Thursday, August 5, 2010

Is It Time to Become Truly Serious About Government?

"Are we there yet? Are we there yet? Are we there yet? Are we there yet? Are we there yet? Are we there yet? Are we there yet? Are we there yet?"

"NO! And if you don't stop that, I'm going to pull over and put you in the trunk!"

We on the right are like little kids on a long trip, waiting for the upcoming midterm elections in November. We can't wait to get there, as evidenced by Missouri's landslide vote against Obamacare on Tuesday. All of the momentum is on our side as most polls show, even James Carville's own organization.

We just can't wait. I plan to be among the first in line at my voting precinct. I may bring doughnuts, who knows.

And when we get there, the fun will just begin. We (meaning us conservatives) have a genuine opportunity to retake our country away from the radical leftist progressives that currently infest Washington. But, after we do, then the very unfun will begin; reforming the institutions that have been distorted by leftists for the better part of two generations.

Where to begin? If I may offer some suggestions...

Equality in Congress. Reform should begin by eliminating the elitism in Washington. Are you aware that Congress exempts itself from its own legislation? None of the laws it makes applies to them.

This must end. Permanently.

Their perks, such as a vastly different healthcare insurance plan, should be no more than the average American is capable of obtaining. Restoring humility to high public office should be a high priority.

Any legislation must be written directly by the members of Congress and no one else. Are you aware that there are unelected special interest groups writing massive bills? The failed Stimulus Bill is a prime example. As Glenn Beck has pointed out, this bill was authored by members of the Apollo Alliance. This leftist group is funded in part by the anti-American George Soros.

Maybe it's just me, but I can't figure out how it's Constitutional for anyone else to write any law.

And speaking of the Constitution, how about a little test?

Each and every candidate needs to take and pass a simple quiz (no more that 20 questions) about basic Constitutional concepts. This test could drawn up by the Supreme Court and reviewed for accuracy. If you don't know the basics of the American political process, you shouldn't run for office. If you think like Pete Stark does, that Washington can do pretty much anything it pleases, then you have some serious problems with elementary comprehension. Which would disqualify you from public office.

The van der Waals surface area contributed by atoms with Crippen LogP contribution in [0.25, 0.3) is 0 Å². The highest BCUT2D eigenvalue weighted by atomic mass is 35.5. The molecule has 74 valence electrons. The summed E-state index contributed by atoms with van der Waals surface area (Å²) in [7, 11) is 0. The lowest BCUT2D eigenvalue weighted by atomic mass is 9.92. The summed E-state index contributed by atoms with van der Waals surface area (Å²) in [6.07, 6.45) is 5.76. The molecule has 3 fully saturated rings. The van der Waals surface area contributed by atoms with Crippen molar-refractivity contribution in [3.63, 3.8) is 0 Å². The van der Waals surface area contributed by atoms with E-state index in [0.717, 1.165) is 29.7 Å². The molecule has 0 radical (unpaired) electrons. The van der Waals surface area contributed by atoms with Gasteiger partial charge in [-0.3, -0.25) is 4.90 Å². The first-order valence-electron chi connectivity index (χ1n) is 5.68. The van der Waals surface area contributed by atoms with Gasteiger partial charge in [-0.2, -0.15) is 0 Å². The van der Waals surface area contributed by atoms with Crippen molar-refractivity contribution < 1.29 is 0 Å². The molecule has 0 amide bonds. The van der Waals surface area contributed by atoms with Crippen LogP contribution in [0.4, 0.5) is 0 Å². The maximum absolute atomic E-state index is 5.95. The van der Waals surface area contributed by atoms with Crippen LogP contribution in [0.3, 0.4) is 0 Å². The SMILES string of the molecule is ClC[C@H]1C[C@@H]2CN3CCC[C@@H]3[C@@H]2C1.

We Americans, knuckle-draggers that we are, still hold this document to be the supreme law of the land. It's time we made sure our elected officials felt the same way. I'm just sayin'...

If a law is outdated and not enforced, repeal it. This applies to states, too. Is it illegal to whip a donkey left-handed in the town square after 2:00 o'clock on the third Sunday of the month? If it is, then someone clearly is not doing their job.

Write laws in plain English. If you cross the Godfather with a lawyer, you get an offer you can't understand.

Laws should be easily understood. They should also be based on easily understood principles of what is right and wrong. Notice that most of our laws are based on the Ten Commandments. Those commandments are pretty clear - Thou shalt not kill. Not much room for vagueness there, huh? Laws shouldn't be so poorly written that we must always seek out a legal oracle to divine their true meaning. Yet this is our current state of legal affairs. If we are to govern ourselves, we should do so in clearest way possible. The nearly unfathomable legalistic jargon currently used just leads to confusion. As any judge will tell you, ignorance of the law is no excuse, but what if the law doesn't make any sense to begin with, and the average person who is expected to abide by the law doesn't know what is required of him? Then what?

It doesn't have to be this way. We have not only the right, but the duty to reform Congress to make it more responsive to the needs of our rapidly changing modern society. Notice I said that it's Congress that needs reform, not the Constitution. There is a difference.

The way we begin is to find and encourage average Americans to run for office - our friends and neighbors. People we know. Whom we can call when a problem arises.

We need to get serious about our government again. We can no longer trust professional politicians with the country. We need the retro thinking that formed us. We need to return to our roots, namely that of a country owned and operated by people who look upon their fellow countrymen as just that; fellow countrymen, not as ignorants.

We all share in the bounty that our Founders wisely gave us after much hardship on their part. Many lost their lives, their families and their fortunes in order to forge this country.

Let not their sacrifices be lost. Not to scoundrels.

Not to anyone.

No comments: